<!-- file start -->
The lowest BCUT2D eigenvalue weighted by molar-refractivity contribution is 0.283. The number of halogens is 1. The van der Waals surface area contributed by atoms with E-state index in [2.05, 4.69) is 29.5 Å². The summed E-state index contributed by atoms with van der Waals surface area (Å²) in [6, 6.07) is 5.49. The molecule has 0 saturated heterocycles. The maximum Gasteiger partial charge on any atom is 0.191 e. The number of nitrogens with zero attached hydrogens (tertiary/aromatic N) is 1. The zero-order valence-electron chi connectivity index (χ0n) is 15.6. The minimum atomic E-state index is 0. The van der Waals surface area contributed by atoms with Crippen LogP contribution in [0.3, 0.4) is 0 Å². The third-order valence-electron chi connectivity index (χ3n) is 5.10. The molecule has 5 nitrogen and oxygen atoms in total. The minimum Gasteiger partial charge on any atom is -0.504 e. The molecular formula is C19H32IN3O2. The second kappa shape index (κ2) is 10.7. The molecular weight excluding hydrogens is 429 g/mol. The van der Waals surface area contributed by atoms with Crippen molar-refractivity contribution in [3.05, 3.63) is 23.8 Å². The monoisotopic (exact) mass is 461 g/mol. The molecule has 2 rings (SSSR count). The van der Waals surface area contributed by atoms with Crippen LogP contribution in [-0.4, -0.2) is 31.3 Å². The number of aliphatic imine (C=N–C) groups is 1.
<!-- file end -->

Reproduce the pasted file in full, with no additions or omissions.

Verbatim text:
The lowest BCUT2D eigenvalue weighted by molar-refractivity contribution is 0.283. The number of halogens is 1. The van der Waals surface area contributed by atoms with E-state index in [2.05, 4.69) is 29.5 Å². The summed E-state index contributed by atoms with van der Waals surface area (Å²) in [6, 6.07) is 5.49. The molecule has 0 saturated heterocycles. The maximum Gasteiger partial charge on any atom is 0.191 e. The number of nitrogens with zero attached hydrogens (tertiary/aromatic N) is 1. The zero-order valence-electron chi connectivity index (χ0n) is 15.6. The minimum atomic E-state index is 0. The van der Waals surface area contributed by atoms with Crippen LogP contribution in [0.3, 0.4) is 0 Å². The third-order valence-electron chi connectivity index (χ3n) is 5.10. The molecule has 5 nitrogen and oxygen atoms in total. The minimum Gasteiger partial charge on any atom is -0.504 e. The molecular formula is C19H32IN3O2. The second kappa shape index (κ2) is 10.7. The molecular weight excluding hydrogens is 429 g/mol. The van der Waals surface area contributed by atoms with Crippen molar-refractivity contribution in [3.05, 3.63) is 23.8 Å². The monoisotopic (exact) mass is 461 g/mol. The molecule has 2 rings (SSSR count). The van der Waals surface area contributed by atoms with Crippen LogP contribution in [-0.4, -0.2) is 31.3 Å². The number of aliphatic imine (C=N–C) groups is 1.